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With Commuters Returning, Fairfax Leaders Call For Investments In Metro, Roads

As Fairfax County grows in population, development and jobs, transportation is struggling to keep up in the suburban network. 

With more people moving to live in the suburbs and returning to their pre-pandemic commutes, real estate leaders and county officials say now is the time to put the pedal to the metal to improve the county’s mass transit and vehicular transportation options. 

Transurban’s Amanda Baxter, Tysons Community Alliance’s Katie Cristol and Fairfax City Economic Development’s Christopher Bruno speak at Bisnow's Future of Fairfax County event.

“There are plenty of people trying to move, especially at the peak hours, that we need all of the modes,” Tysons Community Alliance CEO Katie Cristol said at Bisnow’s Future of Fairfax County event last week. 

“Being thoughtful … about a whole system of mobility is integral to the economic success,” she said. 

Fairfax County's population grew 0.2% last year to nearly 1.2 million, according to the Census Bureau, and it is projected to keep growing to 1.25 million by 2030, more than 1.3 million by 2040 and nearly 1.4 million by 2050. 

Transurban Senior Vice President Amanda Baxter, who oversees the operation of a 53-mile express lane network in the region, said traffic on the I-95 express lanes is above pre-pandemic levels, and the 495 express lanes have recently returned to 2019 levels. 

“Based on our roads, people are going somewhere,” she said. “It was pretty nerve-wracking, as you can imagine, during a pandemic, when you rely on traffic and there was no traffic.”

The percentage of employees returning to offices reached a new pandemic-era high last week, according to Kastle Systems' weekly report. The average of the 10 markets Kastle tracks was up 2.7% last week to 51.6% of pre-pandemic occupancy, and the D.C. area was up 3.1% to 49.5% occupancy. 

Speaking at the Fairfax Marriott at Fair Oaks, panelists said that with commuting rising in the region and people who are working from home out and about more during the day, the county has to up the ante on creating a connected, multimodal transit system throughout the region. 

The county’s sprawl is part of the issue, panelists said. Made up of individual urban-adjacent areas like RestonTysons and the Mosaic District, with aging office parks sprinkled throughout, many of the individual enclaves aren't well-connected to each other or to the surrounding residential neighborhoods.

The opening of the second phase of the Silver Line late last year was a big step in connectivity, panelists said. The project added over 11 miles of track with six new stations west of its former terminus at Wiehle-Reston East to its new terminus at Ashburn.

“Without the Metro, we can’t make that case about economic competitiveness as a true downtown for the whole of Northern Virginia and the region,” Cristol said. 

But WMATA is in economic trouble, operating under a $750M budget gap. The agency’s 2025 budget, which was officially unveiled Thursday, proposes service cuts, station closures and layoffs to fill the gap. The agency called on jurisdictions to add more funding to the system to avoid the cuts. 

Walsh, Colucci, Lubeley & Walsh’s Bob Brant, Federal Realty’s Deirdre Johnson, Cityline Partners’ Donna Shafer, MRP Realty’s Matt Robinson and EYA’s Evan Goldman.

“Metro this week released a proposed budget for its next fiscal year that, without additional contributions from Metro’s funding partners, would necessitate fare increases and drastic cuts to service and to Metro’s workforce, a worst-case scenario for the region’s economy, quality of life, and environment,” the agency said in a press release Thursday.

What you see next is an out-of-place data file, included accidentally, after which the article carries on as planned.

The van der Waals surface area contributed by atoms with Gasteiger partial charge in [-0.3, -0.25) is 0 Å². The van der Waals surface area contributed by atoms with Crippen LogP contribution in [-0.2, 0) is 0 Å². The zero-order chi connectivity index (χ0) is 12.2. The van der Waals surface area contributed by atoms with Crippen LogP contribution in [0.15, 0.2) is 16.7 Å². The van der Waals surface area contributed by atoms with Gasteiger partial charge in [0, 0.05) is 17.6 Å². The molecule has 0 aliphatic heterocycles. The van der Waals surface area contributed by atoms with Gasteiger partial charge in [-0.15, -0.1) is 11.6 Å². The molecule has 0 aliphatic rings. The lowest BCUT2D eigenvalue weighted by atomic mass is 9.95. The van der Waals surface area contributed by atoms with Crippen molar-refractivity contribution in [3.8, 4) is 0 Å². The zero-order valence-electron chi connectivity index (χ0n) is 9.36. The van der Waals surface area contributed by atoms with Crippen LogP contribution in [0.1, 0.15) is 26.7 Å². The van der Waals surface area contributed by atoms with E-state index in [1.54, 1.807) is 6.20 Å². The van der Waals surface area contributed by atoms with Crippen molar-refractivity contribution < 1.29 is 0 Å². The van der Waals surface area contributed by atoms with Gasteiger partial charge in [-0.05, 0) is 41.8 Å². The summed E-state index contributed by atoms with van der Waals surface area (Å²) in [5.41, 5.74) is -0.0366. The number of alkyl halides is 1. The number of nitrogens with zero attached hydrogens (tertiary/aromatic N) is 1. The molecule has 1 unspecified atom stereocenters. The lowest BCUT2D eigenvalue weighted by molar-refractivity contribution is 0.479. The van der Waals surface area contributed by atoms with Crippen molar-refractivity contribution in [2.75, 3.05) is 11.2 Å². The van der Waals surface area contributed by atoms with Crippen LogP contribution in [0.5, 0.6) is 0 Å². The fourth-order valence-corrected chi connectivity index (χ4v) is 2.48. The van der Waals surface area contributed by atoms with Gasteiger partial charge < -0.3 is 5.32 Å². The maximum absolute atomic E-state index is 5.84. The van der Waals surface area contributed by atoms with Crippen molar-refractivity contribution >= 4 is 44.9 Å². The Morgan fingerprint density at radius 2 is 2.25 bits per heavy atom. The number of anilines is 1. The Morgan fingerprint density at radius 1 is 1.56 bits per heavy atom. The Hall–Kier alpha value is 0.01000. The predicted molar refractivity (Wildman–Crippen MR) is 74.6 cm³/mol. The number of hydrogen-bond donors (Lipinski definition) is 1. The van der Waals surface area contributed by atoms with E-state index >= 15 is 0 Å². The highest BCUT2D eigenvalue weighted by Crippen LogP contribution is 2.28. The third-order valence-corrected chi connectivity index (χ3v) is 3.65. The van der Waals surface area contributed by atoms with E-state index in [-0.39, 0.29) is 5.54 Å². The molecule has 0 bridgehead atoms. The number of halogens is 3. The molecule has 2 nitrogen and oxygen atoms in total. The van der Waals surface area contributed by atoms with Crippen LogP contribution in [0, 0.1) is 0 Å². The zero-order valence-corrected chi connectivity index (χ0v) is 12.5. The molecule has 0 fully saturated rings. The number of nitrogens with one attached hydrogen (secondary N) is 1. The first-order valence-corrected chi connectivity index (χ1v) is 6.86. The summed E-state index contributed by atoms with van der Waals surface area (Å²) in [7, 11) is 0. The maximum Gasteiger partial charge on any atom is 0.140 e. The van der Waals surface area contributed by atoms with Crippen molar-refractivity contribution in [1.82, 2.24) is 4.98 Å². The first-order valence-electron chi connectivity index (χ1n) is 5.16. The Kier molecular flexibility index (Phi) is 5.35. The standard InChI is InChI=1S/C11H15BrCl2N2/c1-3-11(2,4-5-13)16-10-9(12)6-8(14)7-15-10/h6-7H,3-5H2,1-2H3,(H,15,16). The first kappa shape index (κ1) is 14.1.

“It is just essential that we are focused in the coming weeks, not months, on how to stabilize Metro at least for this upcoming fiscal year and then in the future,” Cristol said onstage. 

MRP Realty principal Matt Robinson said that although Metro stations attract economic development, he isn't so sure about the “if we build it, they will come” mindset for the region.

“[Metro] concentrates investment. But still, will people ride it?” Robinson said. 

“This is really determined by, are people going back to work? And if you’re not going back to work, it's even harder to activate that line to get on the Metro – other than going to maybe a sporting event.” 

McGuire Woods’ Gregory Riegle, Transurban’s Amanda Baxter, Tysons Community Alliance’s Katie Cristol, Fairfax City Economic Development’s Christopher Bruno and Fairfax County Economic Development Authority’s Victor Hoskins

Robinson pointed to the importance of creating self-sufficient, walkable communities that don’t need to rely on the Metro for their health, pointing to Fairfax County's Mosaic District as a “prime example.” 

“Mosaic is that on steroids,” he said.

EYA Executive Vice President Evan Goldman said the county needs to focus on creating more of these types of communities.

“We work all around the region, and this region is blessed with a lot of great, walkable, urban places, both on transit as well as nontransit, quite frankly, and Fairfax needs to catch up in that regard,” he said. 

EYA is looking at redeveloping aging office parks in the next few years that aren't near mass transit, properties that need a “different solution,” he said.

Even amid a push for more of a multimodal and mass transit landscape, panelists discussed the importance of investing in the dominant mode of transportation in the county: cars. 

Transurban's Baxter spoke about an upcoming study looking at putting bidirectional express lanes on I-95 and a new project to expand the express lanes on I-495 from the Dulles Corridor to the American Legion Bridge, a 2.5-mile project with $660M of private investment.

“We are extending that and hopefully knocking on Maryland’s door to get them to return the favor,” she said.